The Ravens have had a fairly productive offseason, re-signing almost all of their key players in Terrell Suggs, Dennis Pitta, Eugene Monroe, and Daryl Smith, and adding Owen Daniels and Steve Smith in free agency. And they’re only a little more than a year removed from winning the Super Bowl.

But even coach John Harbaugh acknowledged that the Ravens’ moves pale in comparison to those made by the Patriots and Broncos, who loaded up with players such as Darrelle Revis, Aqib Talib, DeMarcus Ware, Brandon Browner, Julian Edelman, and T.J. Ward.

“I was disappointed with the moves that the Broncos and Patriots made in the offseason,” Harbaugh joked at the owners’ meetings. “I thought they did a great job and that disturbed me.”

Perhaps Harbaugh is using this as a motivational ploy for his players, but he clearly has a lot of respect for both the Patriots and Broncos, who should enter next season as the favorites to again play in the AFC Championship game. “They’re already supremely talented teams. So, it just puts them at the top,” Harbaugh told Pro Football Talk. “They’re the teams that we’re hunting at this time. We’ve got to catch up with those guys.”

Cupboard is far from bare

Free agency is almost four weeks old and most of the top players have been snapped up. But a few intriguing names remain available, led by running back Chris Johnson, who was released by the Titans on Friday. The best players available:

Quarterbacks — Josh Freeman, Matt Flynn, Rex Grossman.

Running backs — Johnson, Michael Bush, Bernard Scott.

Fullbacks — Le’Ron McClain, Greg Jones, Vonta Leach.

Wide receivers — Santonio Holmes, Sidney Rice, Miles Austin, Danario Alexander.

Tight ends — Jermichael Finley, Dustin Keller, Ed Dickson, Tony Scheffler.

Defensive ends — Anthony Spencer, Will Smith.

Defensive backs — Champ Bailey, Asante Samuel, Jabari Greer, Steve Gregory, Thomas DeCoud.

Is there more to it?

Speaking of players without a team, one interesting situation to watch is that of Eric Winston, an eight-year veteran who spent last year with Arizona.

Winston, 30, was recently elected president of the NFLPA, succeeding Domonique Foxworth. Neither of the last two presidents were able to find spots with teams after being elected — Foxworth was elected in 2012 and last played in 2011, while Kevin Mawae was forced into retirement after being elected in 2010.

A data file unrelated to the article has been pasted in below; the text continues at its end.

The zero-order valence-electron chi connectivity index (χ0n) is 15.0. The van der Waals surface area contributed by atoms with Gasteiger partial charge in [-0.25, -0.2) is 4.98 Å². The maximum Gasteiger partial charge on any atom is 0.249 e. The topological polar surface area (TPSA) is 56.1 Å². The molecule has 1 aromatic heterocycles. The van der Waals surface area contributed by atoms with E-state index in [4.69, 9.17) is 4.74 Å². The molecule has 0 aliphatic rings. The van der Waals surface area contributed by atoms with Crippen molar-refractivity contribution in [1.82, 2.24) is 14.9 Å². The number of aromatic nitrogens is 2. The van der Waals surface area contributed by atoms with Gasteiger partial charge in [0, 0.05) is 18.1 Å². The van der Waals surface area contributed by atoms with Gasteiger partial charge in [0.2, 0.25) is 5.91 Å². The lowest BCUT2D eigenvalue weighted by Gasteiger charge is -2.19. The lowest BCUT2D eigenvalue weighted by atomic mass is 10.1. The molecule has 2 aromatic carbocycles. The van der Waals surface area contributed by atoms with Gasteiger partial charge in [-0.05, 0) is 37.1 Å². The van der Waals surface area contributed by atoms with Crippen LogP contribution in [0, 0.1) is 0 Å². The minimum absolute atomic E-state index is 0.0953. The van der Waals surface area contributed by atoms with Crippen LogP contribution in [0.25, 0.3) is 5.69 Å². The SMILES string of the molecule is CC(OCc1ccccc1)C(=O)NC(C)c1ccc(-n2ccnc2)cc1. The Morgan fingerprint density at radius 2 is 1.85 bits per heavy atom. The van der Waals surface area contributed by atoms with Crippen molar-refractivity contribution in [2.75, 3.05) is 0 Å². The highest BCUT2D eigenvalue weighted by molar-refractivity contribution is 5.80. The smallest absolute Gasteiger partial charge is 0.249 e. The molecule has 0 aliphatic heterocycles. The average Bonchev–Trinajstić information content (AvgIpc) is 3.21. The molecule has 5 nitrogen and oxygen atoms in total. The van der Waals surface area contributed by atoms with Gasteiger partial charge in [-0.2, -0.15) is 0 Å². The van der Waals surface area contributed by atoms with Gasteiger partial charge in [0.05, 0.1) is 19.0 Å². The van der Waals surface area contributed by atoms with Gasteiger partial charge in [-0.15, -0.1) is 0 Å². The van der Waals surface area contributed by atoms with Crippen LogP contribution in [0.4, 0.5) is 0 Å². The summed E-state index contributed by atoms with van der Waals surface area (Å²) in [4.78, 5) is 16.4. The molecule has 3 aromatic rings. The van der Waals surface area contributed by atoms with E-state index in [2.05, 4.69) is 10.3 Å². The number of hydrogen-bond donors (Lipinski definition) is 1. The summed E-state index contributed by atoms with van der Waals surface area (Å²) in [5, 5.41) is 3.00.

Perhaps Winston’s unemployment is because of shaky play – ProFootballFocus.com rated him as the 69th-best offensive tackle out of 74 last season — but Mawae openly questioned if he was being blackballed, and it’s fair to wonder if the same could happen to Winston.

This one bigger and better

Seahawks coach Pete Carroll, who signed a three-year contract extension through 2016 on Friday, joined Jimmy Johnson and Barry Switzer as the only coaches to win championships in college and professional football. Carroll was asked at the owners’ meetings to explain the difference between the two championships (Carroll won the BCS title for the 2004 season with USC).

“The parade was way bigger [after the Super Bowl],” he joked. “During the process of it it’s not much different, I commented after the game that it felt pretty similar. But the magnitude of it seems more significant, and it affected more people, and it’s more obvious that you’ve done something special.”

A good example

The Patriots have been known to play hardball in contract negotiations, but one player they should lock up to a long-term deal sooner rather than later is free safety Devin McCourty.

Football and cap-wise, it makes a lot of sense. McCourty, entering his fifth season, developed into one of the league’s best free safeties last year, and a contract extension could lower his $5.115 million cap number for the final year of his rookie deal.

But more importantly, McCourty has been an exemplary representative of the Patriots, and with the organization sensitive to off-field issues following the murder charge of Aaron Hernandez, McCourty is just the type of player the team should want to keep.

In two-plus months this offseason, McCourty held a casino night to raise funds and awareness for sickle cell research, appeared at an elementary school two weeks ago, appeared at Boston Children’s Hospital last Monday to shoot a video about sickle cell, and on Wednesday helped launch a food drive to help needy families receive milk.

“My mom always told me you have to do something to show how blessed you are and to help other people,” McCourty said. “I feel like we gain so much in life, and there has to be a reason for it. I think it gives you a platform to do great things, not just play football, and it allows you to affect people’s lives in a bigger way.”

Ben Volin can be reached at ben.volin@globe.com. Follow him on Twitter @BenVolin. Material from interviews, wire services, other beat writers, and league and team sources was used in this report.